"The first season was good down here," he said. "Lots of bulls were harvested and there have been some good ones. It is indicative of the less than average bull harvest locally last year and the carryover to this year."

Fort Lewis among the Best in West'

For the second year in a row, the prestigious Princeton Review has ranked Fort Lewis College among one of the 134 best colleges and universities in the western United States.

"It is a great honor to be included in the list," said Fort Lewis College President Brad Bartel. "As one of only 20 public liberal arts colleges in the United States, we are driven to provide the finest quality education to our undergraduate students."

Fort Lewis College was recognized with only eight other Colorado colleges and universities, including Colorado College, Colorado School of Mines, Colorado State University, United States Air Force Academy, University of Colorado-Boulder, University of Colorado-Denver, University of Denver and University of Northern Colorado.

Fort Lewis College Director of Admission Gretchen Foster said that Fort Lewis is in good company and explained why the school was selected.

"Fort Lewis College has been recognized because it is a public liberal arts college with a very diverse student body, has a great geographical location, and is supported by Durango, which is an ideal college town," she said. "Who wouldn't want to go to school on the Western Slope of the Rockies?"

The Princeton Review is a top resource for prospective students who are shopping for colleges.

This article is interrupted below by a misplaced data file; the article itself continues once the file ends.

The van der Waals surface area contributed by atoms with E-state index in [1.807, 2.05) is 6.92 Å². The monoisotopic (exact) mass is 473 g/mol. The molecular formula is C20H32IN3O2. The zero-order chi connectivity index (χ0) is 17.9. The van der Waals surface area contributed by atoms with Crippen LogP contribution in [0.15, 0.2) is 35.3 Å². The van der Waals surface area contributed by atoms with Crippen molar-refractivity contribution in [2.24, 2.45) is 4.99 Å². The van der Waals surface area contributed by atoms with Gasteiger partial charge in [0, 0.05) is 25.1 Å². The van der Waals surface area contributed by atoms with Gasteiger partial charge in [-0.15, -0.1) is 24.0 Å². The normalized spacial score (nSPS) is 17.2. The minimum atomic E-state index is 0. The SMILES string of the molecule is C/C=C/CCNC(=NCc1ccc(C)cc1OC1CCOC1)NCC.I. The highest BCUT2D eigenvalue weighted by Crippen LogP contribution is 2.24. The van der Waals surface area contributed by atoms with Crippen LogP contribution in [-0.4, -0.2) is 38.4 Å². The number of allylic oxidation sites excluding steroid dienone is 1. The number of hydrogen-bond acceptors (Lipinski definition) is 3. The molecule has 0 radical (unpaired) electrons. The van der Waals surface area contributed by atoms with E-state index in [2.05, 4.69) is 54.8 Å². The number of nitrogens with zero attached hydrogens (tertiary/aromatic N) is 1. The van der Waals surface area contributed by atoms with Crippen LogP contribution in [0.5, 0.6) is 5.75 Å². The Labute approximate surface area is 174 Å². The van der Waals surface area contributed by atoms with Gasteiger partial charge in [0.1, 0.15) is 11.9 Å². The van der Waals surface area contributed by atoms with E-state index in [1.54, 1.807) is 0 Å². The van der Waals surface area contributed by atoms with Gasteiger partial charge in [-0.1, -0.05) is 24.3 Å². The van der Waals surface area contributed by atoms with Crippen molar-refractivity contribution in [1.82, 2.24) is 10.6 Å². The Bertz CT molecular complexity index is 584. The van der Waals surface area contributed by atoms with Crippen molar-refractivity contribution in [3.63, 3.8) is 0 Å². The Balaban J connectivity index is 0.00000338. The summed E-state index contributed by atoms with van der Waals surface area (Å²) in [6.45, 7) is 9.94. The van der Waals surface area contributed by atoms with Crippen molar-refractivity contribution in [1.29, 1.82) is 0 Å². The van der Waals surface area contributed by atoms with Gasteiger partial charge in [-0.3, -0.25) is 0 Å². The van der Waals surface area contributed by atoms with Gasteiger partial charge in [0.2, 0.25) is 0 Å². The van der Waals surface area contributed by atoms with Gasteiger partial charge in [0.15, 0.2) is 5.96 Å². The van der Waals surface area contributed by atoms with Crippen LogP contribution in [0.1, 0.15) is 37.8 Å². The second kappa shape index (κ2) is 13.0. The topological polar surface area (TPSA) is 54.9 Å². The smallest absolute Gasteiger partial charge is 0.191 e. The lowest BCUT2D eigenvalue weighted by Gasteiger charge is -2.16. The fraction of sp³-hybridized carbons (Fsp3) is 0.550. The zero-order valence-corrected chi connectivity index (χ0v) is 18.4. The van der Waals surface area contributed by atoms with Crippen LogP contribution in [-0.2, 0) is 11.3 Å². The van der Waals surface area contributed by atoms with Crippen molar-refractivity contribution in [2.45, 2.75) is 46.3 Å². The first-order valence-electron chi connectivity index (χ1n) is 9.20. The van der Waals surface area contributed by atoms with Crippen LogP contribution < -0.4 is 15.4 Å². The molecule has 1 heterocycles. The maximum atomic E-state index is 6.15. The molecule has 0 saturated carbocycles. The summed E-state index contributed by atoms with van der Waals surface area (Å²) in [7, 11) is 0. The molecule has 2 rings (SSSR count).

"The Princeton Review is one of the most reputable guides for potential students and parents looking for guidance about selection of quality institutions," Bartel said."Fort Lewis College is proud of the designation as one of the Best in the West.'"

High school considers closed campus

Durango High School is currently debating whether students should be required to stay on campus all day. The 9-R School District is currently recruiting community volunteers to study the feasibility of a closed DHS campus.

Prior to the beginning of the recent $23 million construction program, the DHS campus and cafeteria facilities were too small to keep all students on campus during the lunch hour. Now with the expanded facilities, the high school has the capacity to keep all students on campus all day. As a result the school is studying whether closing the campus is an appropriate step.

"In 2002, when the district asked voters to approve the $84.5 million bond referendum, parents consistently asked whether the high school improvements would provide enough room to close campus," said 9-R Spokeswoman Deborah Uroda.

Uroda added that with construction nearly complete, the issue has resurfaced. "Now that construction is nearing completion, a group of DHS parents asked Principal Greg Spradling to engage the community in a discussion about closing campus, and that's what we're doing," she said.

Uroda explained that proponents say that closing campus will address safety, truancy and other discipline issues. Opponents argue that closing campus will require more staff power and resources than currently available to monitor students to ensure they stay on campus.

9-R is currently assembling a task force to study the issue. In addition to DHS teachers, students, administrators, parents, campus neighbors and area businesses, the school district is seeking volunteer community members. Interested volunteers should be willing to work cooperatively with a group of stakeholders and commit to five or six two-hour meetings between December 2004 and March 2005. Applications are available by calling 259-1630, Ext. 2300.

compiled by Will Sands